Plus “half a line” is worth nothing. But “double tracking only where land is cheap” is not as good as double tracking all the way, but it’s still of immense value – as a matter of fact it’s frequently done in Switzerland with their math whizzes figuring out the schedules…
In North America it’s often not a “fourth” track but a “second” one. And especially going from single to double track operation increases capacity by more than just double. (The exact figures depend on usage case, but even if you have perfect temporal separation [“all trains there in the morning, back in the evening”] double tracking will still reduce the time between the “There” and the “back” pulse that you need for the last trains to clear the tracks).
It’s notable that East Germany which started (due to Soviet demontage) with basically no electrification and no double tracking except the Berlin S-Bahn had a U-shaped curve on electrification (doing a lot of it in the 1950s, moving away from it as cheap Soviet oil gave them the illusion of infinite diesel and moving heavily towards it when Soviet oil ceased being cheap – electricity was always sourced from cheap domestic lignite and steam remained in major use almost to the end due to cheap domestic lignite), they never really ceased double tracking. Because while the top had different opinions as to the worth of electric traction, they always recognized the immense value of double tracking (still, some lines that were double tracked before the Soviets took the second track are still single track today)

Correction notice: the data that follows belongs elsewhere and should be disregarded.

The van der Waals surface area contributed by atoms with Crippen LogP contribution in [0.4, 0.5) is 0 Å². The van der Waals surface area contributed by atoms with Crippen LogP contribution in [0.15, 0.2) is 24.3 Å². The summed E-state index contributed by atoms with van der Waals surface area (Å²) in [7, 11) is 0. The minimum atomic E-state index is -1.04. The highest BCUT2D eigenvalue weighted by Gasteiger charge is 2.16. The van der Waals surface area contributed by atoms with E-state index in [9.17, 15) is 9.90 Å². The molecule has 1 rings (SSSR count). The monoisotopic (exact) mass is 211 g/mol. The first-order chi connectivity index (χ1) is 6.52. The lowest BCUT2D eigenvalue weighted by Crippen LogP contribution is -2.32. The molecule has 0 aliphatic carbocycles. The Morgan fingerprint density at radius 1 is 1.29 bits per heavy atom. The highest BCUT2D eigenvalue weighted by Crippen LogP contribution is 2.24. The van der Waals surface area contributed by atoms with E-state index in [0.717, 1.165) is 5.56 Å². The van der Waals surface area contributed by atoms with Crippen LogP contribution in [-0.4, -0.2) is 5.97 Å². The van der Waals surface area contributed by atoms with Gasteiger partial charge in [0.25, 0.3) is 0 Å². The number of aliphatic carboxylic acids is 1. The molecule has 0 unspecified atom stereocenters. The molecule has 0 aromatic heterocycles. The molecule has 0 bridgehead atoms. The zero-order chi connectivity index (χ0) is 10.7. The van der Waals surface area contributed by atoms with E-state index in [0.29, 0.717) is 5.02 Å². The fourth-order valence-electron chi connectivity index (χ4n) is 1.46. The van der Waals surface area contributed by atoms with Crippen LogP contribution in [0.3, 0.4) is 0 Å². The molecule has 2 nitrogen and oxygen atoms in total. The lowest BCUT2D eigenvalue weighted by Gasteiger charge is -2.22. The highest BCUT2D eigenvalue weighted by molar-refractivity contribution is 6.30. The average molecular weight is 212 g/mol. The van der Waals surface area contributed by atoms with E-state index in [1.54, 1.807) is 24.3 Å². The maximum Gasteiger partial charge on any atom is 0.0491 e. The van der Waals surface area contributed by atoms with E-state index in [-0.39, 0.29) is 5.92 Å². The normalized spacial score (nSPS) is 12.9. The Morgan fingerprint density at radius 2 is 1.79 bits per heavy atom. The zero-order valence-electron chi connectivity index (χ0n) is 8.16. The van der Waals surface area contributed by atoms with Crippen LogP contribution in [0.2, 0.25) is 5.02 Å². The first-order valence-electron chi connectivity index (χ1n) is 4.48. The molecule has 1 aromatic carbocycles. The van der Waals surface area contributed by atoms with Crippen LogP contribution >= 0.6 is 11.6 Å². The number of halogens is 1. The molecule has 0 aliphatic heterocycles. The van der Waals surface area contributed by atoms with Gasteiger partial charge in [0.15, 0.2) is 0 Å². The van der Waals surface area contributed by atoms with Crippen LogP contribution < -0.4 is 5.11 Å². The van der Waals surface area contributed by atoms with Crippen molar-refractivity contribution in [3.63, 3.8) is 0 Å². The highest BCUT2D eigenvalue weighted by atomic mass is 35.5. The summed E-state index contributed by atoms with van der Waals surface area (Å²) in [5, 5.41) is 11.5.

East Germany also managed to carry about as many ton kilometers of freight as west Germany on a network half the size which started off way weaker and with an (initially at least) much more concentrated (in the South) industrial base than West Germany. That of course was destroyed in astonishing speed by the Treuhand and neoliberalism… You can find quite a few industrial estates on the outskirts of Eastern German cities where the tracks are still visible (or their traces are) but no train has run in three decades…